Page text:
Stephen Hall: When we talk about “the voice of the Consortium,” we are referring to communications.
What messages should we take to the Centers?
Stephen Hall: There’s a continuum or spectrum of expectation at the CGIAR Centers: there’s a wide range of people, some who care more and some who have interest in only specific aspects of the transition. We need communicators to help us figure out how to handle this divide.
We need to give real power to communications. It’s also okay to have doubts and not know everything.
Stephen Hall: We need a professional strategy for communications.
Jonathan Wadsworth: There seem to be issues with information sharing and communications across the System, with some information not flowing freely into Centers, which seem to be a bit Stone Age. The blockages to free access to information must be addressed.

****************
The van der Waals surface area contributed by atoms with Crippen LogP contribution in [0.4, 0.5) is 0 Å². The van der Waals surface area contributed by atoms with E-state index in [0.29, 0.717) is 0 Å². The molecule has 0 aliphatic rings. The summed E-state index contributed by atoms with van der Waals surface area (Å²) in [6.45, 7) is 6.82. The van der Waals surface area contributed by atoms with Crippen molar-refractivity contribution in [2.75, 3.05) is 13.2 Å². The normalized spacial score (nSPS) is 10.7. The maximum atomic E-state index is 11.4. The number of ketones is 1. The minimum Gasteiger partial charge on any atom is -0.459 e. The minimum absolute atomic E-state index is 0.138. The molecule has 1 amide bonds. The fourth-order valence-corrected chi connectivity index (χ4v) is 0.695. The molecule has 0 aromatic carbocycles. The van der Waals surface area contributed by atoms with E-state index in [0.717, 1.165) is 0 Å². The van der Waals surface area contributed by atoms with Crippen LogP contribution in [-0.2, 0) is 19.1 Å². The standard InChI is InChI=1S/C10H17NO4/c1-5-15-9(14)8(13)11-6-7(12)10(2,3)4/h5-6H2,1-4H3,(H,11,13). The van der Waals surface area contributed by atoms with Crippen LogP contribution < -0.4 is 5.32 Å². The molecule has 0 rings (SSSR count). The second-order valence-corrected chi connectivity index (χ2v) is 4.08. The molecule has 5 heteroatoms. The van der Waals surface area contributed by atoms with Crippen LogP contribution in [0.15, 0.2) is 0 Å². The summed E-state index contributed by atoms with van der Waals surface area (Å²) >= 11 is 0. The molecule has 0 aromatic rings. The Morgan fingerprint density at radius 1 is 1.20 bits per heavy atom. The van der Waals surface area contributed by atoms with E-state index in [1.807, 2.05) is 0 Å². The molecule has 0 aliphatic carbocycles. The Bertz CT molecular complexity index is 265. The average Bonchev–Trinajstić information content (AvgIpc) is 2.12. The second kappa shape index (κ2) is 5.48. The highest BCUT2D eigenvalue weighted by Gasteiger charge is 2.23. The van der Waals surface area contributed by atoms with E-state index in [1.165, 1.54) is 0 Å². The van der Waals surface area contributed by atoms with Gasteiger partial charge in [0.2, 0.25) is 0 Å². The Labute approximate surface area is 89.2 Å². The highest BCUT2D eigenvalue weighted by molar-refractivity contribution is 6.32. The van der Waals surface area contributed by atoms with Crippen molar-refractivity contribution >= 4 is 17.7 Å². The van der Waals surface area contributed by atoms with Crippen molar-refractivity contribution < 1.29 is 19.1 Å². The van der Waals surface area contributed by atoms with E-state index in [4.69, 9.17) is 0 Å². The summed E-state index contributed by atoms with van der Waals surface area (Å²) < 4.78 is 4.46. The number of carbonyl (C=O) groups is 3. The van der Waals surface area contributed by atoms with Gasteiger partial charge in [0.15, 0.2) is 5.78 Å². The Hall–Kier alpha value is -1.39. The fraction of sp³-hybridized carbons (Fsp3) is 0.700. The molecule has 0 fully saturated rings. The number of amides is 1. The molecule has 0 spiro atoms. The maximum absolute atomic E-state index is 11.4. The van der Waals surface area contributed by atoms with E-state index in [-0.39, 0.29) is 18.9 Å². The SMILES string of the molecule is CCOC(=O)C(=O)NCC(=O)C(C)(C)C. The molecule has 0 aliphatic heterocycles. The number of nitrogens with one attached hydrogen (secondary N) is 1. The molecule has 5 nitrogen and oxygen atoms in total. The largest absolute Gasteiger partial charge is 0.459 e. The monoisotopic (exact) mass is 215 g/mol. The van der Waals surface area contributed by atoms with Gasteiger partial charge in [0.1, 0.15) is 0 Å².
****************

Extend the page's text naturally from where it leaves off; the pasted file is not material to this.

Will WorldFish become a CGIAR office in Penang?
Stephen Hall: In terms of legal structure, it’s likely that WorldFish will continue as is. The Consortium will be “owned” by the Centers and be a single corporation driven by the Centers. It can be expected that the Center Boards will remain intact and the Directors General will likely go unchanged. Ideas on other structural changes will be considered later in the process, if appropriate.
Mark Holderness: Over time, the purpose of the Centers must be driven by their respective benefits, and we need to see how effective these institutions are. Centers need to be managed so they deliver according to their individual purposes.
At the end of the session, the participants came away with other questions that were in need of answers. Check back here to read one of the participant’s thoughts on this session, and find out what happened during a follow-up dialog the next day!